BBB National Programs Archive

NAD Finds Certain PayPal Advertising Claims Substantiated But Recommends It Discontinue Its “No Purchase Fee” Claim

New York, NY – Jan. 11, 2019 – As part of its routine monitoring program, NAD challenged claims made by PayPal, Inc. on its PayPal Prepaid Mastercard website. NAD found certain claims substantiated but recommended that its “no purchase fee” claim be modified or discontinued.

NAD is an investigative unit of the advertising industry’s system of self-regulation and is administered by the Council of Better Business Bureaus.

The challenged claims included:

  • “no purchase fee”.
  • “no cost direct deposit”
  • “227 million active PayPal accounts.”
  • The implied claim that there are 227 million customers of the PayPal Prepaid Mastercard

Following NAD’s review of the challenged claims, NAD concluded that, in the context of the website, PayPal’s true statement that there are 227 million active PayPal accounts did not reasonably convey the message that there are 227 million customers of the PayPal Prepaid Mastercard.

NAD also concluded that the claim, “no cost direct deposit” did not convey any misleading message about the cost of any other method of adding money to the PayPal Prepaid Mastercard. NAD found persuasive the guidance of the Consumer Financial Protection Bureau (“CFPB”), which stated that it is common for prepaid cards to charge no fees for direct deposit but to charge fees to consumers who reload their cards via other means.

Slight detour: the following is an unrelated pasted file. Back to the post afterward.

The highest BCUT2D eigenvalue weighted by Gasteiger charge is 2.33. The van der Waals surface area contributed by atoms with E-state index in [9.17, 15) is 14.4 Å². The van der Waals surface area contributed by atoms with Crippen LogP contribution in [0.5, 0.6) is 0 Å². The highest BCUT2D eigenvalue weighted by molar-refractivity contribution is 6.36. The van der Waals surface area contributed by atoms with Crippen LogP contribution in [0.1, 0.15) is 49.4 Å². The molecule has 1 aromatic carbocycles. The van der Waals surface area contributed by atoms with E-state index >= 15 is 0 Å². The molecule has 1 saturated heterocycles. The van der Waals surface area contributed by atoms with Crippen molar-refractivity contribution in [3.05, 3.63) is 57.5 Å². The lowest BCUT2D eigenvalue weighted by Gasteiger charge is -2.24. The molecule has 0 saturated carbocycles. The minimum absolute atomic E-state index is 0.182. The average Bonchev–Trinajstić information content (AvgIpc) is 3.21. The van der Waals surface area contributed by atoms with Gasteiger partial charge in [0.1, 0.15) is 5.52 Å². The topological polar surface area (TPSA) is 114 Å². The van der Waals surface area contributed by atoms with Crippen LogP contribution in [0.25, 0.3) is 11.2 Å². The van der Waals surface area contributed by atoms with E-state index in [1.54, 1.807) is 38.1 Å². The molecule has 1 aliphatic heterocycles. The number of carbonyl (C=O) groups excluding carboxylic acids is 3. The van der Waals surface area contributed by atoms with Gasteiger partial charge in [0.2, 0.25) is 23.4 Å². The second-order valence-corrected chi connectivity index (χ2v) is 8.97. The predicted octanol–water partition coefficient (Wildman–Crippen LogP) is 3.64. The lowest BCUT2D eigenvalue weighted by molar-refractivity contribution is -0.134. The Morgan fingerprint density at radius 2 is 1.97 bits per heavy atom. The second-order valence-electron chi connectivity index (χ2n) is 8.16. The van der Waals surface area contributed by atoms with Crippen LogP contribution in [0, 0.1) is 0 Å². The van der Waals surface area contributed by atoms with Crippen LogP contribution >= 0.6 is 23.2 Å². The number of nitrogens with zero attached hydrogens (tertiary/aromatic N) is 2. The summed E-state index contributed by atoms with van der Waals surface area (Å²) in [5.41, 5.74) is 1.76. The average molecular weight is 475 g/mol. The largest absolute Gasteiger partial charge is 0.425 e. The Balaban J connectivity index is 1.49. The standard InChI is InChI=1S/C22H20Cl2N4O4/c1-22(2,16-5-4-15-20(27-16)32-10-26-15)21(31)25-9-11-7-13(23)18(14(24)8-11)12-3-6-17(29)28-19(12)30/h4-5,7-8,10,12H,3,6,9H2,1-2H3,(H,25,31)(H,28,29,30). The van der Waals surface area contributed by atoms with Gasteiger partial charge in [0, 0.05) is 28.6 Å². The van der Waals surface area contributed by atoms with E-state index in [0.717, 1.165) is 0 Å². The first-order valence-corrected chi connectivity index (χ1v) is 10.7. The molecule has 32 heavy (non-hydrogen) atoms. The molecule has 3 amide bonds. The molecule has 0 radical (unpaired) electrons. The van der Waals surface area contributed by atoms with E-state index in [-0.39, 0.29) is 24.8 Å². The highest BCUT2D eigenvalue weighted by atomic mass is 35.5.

NAD, however, was concerned about the advertiser’s “no purchase fee” message, in light of the fact that PayPal charges a monthly fee, which is listed in the “terms and conditions” as a purchase fee. On this point, NAD noted that the CFPB tells consumers that cards often charge a per-transaction fee or a purchase fee. Consequently, NAD recommended that the advertiser either discontinue its “no purchase fee” claim or modify it to disclose, clearly and conspicuously and in close proximity to the main claim, the fees associated with the initial use of the PayPal prepaid card.

In its advertiser’s statement, PayPal stated that although it disagreed with NAD’s findings regarding the “no purchase fee” claim, it will comply with NAD’s recommendations. PayPal was pleased that NAD concluded that the claims on its website that the prepaid card program offers “no cost direct deposit” and connectivity with “227 million active PayPal accounts” are accurate and substantiated as presented.

Note: A recommendation by NAD to modify or discontinue a claim is not a finding of wrongdoing and an advertiser’s voluntary discontinuance or modification of claims should not be construed as an admission of impropriety. It is the policy of NAD not to endorse any company, product, or service. Decisions finding that advertising claims have been substantiated should not be construed as endorsements.